Introduction: Gena Philibert-Ortega is a genealogist and author of the book “From the Family Kitchen.” In this blog article, Gena shows how legal notices published in old newspapers are a great genealogy resource, providing a wealth of family history information.
When doing your family history research, have you ever given much thought to those legal notices found at the back of the newspaper? Legal notices in newspapers have an important purpose: they notify the public about government and individual actions so that readers may take action if necessary. The publishing of these public notices dates back to 1789, when Congress “required all bills, orders, resolutions and congressional votes to be published in at least three publicly available newspapers.”*
According to the genealogical text, The Source, legal notices may include: “land sales for payment of taxes, administration in probate, proving of wills, heirship determination and the settlement of estates, pending divorce proceedings, sales of properties of insolvent estates, and more.”**
Have you looked for your ancestor in these public notices published in newspapers? These legal articles can lead you to additional sources stored in courthouse archives, county government offices, and beyond. Let’s look at a few examples.
Probate & Estate Notices to Creditors
One genealogically rich source of information is the Notice to Creditors for estates being probated.
At the very least these probate notices provide the deceased’s name, such as this example found in an Arizona newspaper following the death of Mary J. Griffin.
This legal notice is a good reminder to not make assumptions about female ancestors. We often assume women in earlier times didn’t leave behind wills, but they may have – and if so, legal notice of that will or testament might have been published in the local newspaper. Legal notices are a wonderful source for researching female ancestors.
Legal notices will often include a family member’s name who was administering the estate. This notice to creditors article example from an Idaho newspaper includes the name of the deceased, S. F. Beery, and the name of the executor who was most likely a relative, David Beery.
Court Actions & Case Files
Notices of court actions in the newspaper include everything from divorces to individual lawsuits, delinquent tax issues, and foreclosures on property. Consider this example from a Minnesota newspaper that not only notifies the defendants about the court action, it mentions the land that is at the heart of the case.
Let’s face it, even our ancestors had money troubles – and that’s nowhere more obvious than in the Notice of Summons for delinquent taxes. This example from a North Carolina newspaper published during the Great Depression is an entire page of delinquent tax notices, and includes the names of married couples as well as individuals.
Divorces can be found in various parts of the newspaper (see Divorce Records in Newspapers: Genealogy Research Tips) including the legal notices section. In this example from an Oregon newspaper, Loretta Gates believed her husband John W. Gates to be dead, so a notice was published in the newspaper giving him the opportunity, if alive, to respond to her divorce petition. It states:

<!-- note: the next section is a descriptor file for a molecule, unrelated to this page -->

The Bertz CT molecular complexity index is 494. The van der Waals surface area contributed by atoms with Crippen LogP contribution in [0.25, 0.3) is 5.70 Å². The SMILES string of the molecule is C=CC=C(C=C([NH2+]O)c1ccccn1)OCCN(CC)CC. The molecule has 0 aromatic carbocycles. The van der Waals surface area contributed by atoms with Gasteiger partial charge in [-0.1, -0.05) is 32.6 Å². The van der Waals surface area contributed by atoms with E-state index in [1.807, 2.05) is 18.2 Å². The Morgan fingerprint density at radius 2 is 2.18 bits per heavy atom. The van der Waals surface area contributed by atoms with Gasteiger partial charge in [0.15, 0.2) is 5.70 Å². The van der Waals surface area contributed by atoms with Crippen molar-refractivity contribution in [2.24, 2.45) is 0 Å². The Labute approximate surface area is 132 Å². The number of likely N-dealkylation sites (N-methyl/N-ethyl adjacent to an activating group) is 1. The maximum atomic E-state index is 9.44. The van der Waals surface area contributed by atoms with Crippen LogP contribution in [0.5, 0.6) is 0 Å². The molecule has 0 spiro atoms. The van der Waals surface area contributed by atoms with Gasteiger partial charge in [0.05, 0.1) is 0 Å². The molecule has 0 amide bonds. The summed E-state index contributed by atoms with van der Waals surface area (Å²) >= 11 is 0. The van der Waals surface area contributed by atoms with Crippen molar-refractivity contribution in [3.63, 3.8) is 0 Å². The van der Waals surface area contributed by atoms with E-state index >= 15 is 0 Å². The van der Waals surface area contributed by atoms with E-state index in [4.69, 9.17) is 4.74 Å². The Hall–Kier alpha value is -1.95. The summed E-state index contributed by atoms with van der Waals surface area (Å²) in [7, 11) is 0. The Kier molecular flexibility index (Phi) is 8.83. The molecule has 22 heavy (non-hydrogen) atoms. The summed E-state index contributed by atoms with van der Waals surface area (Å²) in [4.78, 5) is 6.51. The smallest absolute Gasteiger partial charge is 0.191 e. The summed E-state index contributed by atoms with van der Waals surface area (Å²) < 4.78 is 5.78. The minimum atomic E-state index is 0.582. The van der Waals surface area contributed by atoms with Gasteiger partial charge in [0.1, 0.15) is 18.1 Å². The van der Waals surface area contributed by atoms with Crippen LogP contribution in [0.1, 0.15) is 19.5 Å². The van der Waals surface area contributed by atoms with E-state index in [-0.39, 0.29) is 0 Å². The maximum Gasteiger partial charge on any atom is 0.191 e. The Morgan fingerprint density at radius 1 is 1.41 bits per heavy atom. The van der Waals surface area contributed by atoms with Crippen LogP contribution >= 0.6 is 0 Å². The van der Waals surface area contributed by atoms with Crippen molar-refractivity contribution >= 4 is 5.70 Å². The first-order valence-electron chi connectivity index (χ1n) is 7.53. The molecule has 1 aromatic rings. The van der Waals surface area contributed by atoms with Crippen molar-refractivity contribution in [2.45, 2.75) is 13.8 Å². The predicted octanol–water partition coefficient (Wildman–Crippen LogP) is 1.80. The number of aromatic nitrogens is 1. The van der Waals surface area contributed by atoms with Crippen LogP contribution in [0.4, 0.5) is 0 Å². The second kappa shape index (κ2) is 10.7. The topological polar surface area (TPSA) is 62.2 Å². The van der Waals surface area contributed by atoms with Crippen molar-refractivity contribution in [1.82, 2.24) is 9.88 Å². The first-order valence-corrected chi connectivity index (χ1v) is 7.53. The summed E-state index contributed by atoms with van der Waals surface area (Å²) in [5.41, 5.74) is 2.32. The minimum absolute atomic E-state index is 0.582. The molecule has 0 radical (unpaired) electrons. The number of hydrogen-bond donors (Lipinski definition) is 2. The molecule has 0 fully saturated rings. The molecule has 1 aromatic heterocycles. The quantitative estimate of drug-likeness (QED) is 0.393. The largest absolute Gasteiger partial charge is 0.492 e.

SIR: PLEASE TAKE NOTICE that a petition has been presented to this court by Loretta Gates for dissolution of your marriage on the ground that you absented yourself for five successive years, last past, without being known to her to be living, and she believes you to be dead, and that pursuant to an order of said court, entered the 22d day of December 1949, a hearing will be had upon said petition at Supreme Court…
This notice ran in the newspaper for at least three consecutive Sundays, providing ample time for a living Mr. Gates to read it.[search_box]
Government notices in the newspaper may provide you a better understanding of an event, or even an occupation, that affected your ancestor. In this legal notice from a Mississippi newspaper, the city of Gulfport in 1936 was taking bids from those who wanted to feed prisoners.
It’s important to remember that newspaper articles may report on activities that impacted your ancestor’s life, but they won’t be specifically named. Search the census and city directories for your ancestor’s job and then turn to the newspaper to learn more about how they may have acquired that job.
And Then This…
I have to admit that when I think of legal notices, I think of a certain type of notice such as those I’ve highlighted above. But you never know what you might find, including this one from a San Quentin prisoner published in a California newspaper.
This pardon notice for Charles S. Cupp surprised me – though I guess it shouldn’t have. His seeking a pardon would have been of interest to the community, and its publishing provided the community – and the victim of his crime – with notification so that they could then respond. Cupp had been convicted of shooting at a police officer.
Did You Know?
GenealogyBank has a special category for legal records, probate records and court case files. Explore legal records now >>
Genealogy Tip: Don’t limit your newspaper search to just one type of article. Make sure to examine all kinds of newspaper articles, including legal notices that mention your ancestor by name or involved activities that impacted their lives.
* “Public notice and the role Oregon newspapers play.” Oregon Newspaper Publishers Association. Accessed 3 May 2015. http://www.gallatinpublicaffairs.com/services/media/pdf/Public_Notice_Whitepaper.pdf.
** “Newspapers” by Loretto Dennis Szucs, FUGA, and James L. Hansen, FASG in Szucs, Loretto D, and Sandra H. Luebking. The Source: A Guidebook of American Genealogy. Provo, UT: Ancestry, 2006.
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